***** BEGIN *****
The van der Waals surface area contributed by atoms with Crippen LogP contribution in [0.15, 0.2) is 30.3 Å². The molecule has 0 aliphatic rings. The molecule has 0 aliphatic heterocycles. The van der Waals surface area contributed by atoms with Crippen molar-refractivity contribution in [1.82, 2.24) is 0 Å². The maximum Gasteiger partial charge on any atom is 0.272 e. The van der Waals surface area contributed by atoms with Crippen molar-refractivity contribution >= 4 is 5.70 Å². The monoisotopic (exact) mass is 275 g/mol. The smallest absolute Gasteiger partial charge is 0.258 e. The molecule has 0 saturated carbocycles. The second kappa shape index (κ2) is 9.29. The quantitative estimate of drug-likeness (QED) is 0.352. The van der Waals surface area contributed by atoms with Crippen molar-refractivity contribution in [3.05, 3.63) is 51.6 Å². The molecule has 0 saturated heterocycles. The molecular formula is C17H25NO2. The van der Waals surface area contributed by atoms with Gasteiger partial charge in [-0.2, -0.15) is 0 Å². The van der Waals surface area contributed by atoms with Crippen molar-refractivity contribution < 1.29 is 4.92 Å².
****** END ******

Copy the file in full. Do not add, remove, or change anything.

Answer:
The van der Waals surface area contributed by atoms with Crippen LogP contribution in [0.15, 0.2) is 30.3 Å². The molecule has 0 aliphatic rings. The molecule has 0 aliphatic heterocycles. The van der Waals surface area contributed by atoms with Crippen molar-refractivity contribution in [1.82, 2.24) is 0 Å². The maximum Gasteiger partial charge on any atom is 0.272 e. The van der Waals surface area contributed by atoms with Crippen molar-refractivity contribution >= 4 is 5.70 Å². The monoisotopic (exact) mass is 275 g/mol. The smallest absolute Gasteiger partial charge is 0.258 e. The molecule has 0 saturated carbocycles. The second kappa shape index (κ2) is 9.29. The quantitative estimate of drug-likeness (QED) is 0.352. The van der Waals surface area contributed by atoms with Crippen molar-refractivity contribution in [3.05, 3.63) is 51.6 Å². The molecule has 0 saturated heterocycles. The molecular formula is C17H25NO2. The van der Waals surface area contributed by atoms with Gasteiger partial charge in [-0.2, -0.15) is 0 Å². The van der Waals surface area contributed by atoms with Crippen molar-refractivity contribution < 1.29 is 4.92 Å².